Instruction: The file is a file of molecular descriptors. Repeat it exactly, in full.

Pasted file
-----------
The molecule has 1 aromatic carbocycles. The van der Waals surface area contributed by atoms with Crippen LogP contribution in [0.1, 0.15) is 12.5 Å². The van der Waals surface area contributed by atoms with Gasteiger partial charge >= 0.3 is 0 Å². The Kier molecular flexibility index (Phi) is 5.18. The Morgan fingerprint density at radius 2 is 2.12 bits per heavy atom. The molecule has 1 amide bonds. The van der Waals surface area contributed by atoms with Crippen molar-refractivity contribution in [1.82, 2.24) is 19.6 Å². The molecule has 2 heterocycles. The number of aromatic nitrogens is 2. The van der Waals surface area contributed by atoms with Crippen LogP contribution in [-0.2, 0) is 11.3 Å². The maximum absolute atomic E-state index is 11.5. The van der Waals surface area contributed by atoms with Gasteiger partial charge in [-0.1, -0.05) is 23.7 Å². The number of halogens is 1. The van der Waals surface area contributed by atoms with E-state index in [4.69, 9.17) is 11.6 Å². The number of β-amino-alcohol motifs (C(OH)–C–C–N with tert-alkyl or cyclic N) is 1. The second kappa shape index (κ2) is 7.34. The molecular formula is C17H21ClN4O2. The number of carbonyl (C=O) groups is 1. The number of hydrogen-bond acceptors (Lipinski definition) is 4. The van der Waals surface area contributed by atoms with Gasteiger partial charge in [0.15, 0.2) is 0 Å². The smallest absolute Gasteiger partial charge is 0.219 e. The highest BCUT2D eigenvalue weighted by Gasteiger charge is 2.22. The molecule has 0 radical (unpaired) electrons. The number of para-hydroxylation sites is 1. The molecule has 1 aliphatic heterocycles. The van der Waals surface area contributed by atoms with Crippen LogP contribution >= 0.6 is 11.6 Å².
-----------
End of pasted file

The molecule has 1 aromatic carbocycles. The van der Waals surface area contributed by atoms with Crippen LogP contribution in [0.1, 0.15) is 12.5 Å². The van der Waals surface area contributed by atoms with Gasteiger partial charge >= 0.3 is 0 Å². The Kier molecular flexibility index (Phi) is 5.18. The Morgan fingerprint density at radius 2 is 2.12 bits per heavy atom. The molecule has 1 amide bonds. The van der Waals surface area contributed by atoms with Crippen molar-refractivity contribution in [1.82, 2.24) is 19.6 Å². The molecule has 2 heterocycles. The number of aromatic nitrogens is 2. The van der Waals surface area contributed by atoms with Crippen LogP contribution in [-0.2, 0) is 11.3 Å². The maximum absolute atomic E-state index is 11.5. The van der Waals surface area contributed by atoms with Gasteiger partial charge in [-0.1, -0.05) is 23.7 Å². The number of halogens is 1. The van der Waals surface area contributed by atoms with E-state index in [4.69, 9.17) is 11.6 Å². The number of β-amino-alcohol motifs (C(OH)–C–C–N with tert-alkyl or cyclic N) is 1. The second kappa shape index (κ2) is 7.34. The molecular formula is C17H21ClN4O2. The number of carbonyl (C=O) groups is 1. The number of hydrogen-bond acceptors (Lipinski definition) is 4. The van der Waals surface area contributed by atoms with Gasteiger partial charge in [0.15, 0.2) is 0 Å². The smallest absolute Gasteiger partial charge is 0.219 e. The highest BCUT2D eigenvalue weighted by Gasteiger charge is 2.22. The molecule has 0 radical (unpaired) electrons. The number of para-hydroxylation sites is 1. The molecule has 1 aliphatic heterocycles. The van der Waals surface area contributed by atoms with Crippen LogP contribution >= 0.6 is 11.6 Å².